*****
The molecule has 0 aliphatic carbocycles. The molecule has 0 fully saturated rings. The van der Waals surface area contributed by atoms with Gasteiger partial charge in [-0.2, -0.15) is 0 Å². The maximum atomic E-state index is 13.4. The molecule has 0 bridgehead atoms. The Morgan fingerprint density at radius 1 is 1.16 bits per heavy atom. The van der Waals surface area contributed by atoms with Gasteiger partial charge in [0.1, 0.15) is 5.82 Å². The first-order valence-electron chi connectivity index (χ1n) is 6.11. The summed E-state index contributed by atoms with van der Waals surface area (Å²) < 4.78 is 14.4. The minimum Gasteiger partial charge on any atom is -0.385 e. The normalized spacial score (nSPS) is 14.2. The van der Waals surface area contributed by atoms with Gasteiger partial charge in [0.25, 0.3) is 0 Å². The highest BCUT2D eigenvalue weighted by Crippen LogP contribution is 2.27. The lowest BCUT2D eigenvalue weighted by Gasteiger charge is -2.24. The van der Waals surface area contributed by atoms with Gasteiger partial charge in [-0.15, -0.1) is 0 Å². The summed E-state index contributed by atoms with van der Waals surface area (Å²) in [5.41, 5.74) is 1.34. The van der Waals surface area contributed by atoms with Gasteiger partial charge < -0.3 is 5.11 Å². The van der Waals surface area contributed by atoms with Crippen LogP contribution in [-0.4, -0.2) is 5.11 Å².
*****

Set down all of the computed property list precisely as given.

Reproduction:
The molecule has 0 aliphatic carbocycles. The molecule has 0 fully saturated rings. The van der Waals surface area contributed by atoms with Gasteiger partial charge in [-0.2, -0.15) is 0 Å². The maximum atomic E-state index is 13.4. The molecule has 0 bridgehead atoms. The Morgan fingerprint density at radius 1 is 1.16 bits per heavy atom. The van der Waals surface area contributed by atoms with Gasteiger partial charge in [0.1, 0.15) is 5.82 Å². The first-order valence-electron chi connectivity index (χ1n) is 6.11. The summed E-state index contributed by atoms with van der Waals surface area (Å²) < 4.78 is 14.4. The minimum Gasteiger partial charge on any atom is -0.385 e. The normalized spacial score (nSPS) is 14.2. The van der Waals surface area contributed by atoms with Gasteiger partial charge in [0.25, 0.3) is 0 Å². The highest BCUT2D eigenvalue weighted by Crippen LogP contribution is 2.27. The lowest BCUT2D eigenvalue weighted by Gasteiger charge is -2.24. The van der Waals surface area contributed by atoms with Gasteiger partial charge in [-0.15, -0.1) is 0 Å². The summed E-state index contributed by atoms with van der Waals surface area (Å²) in [5.41, 5.74) is 1.34. The van der Waals surface area contributed by atoms with Gasteiger partial charge < -0.3 is 5.11 Å². The van der Waals surface area contributed by atoms with Crippen LogP contribution in [-0.4, -0.2) is 5.11 Å².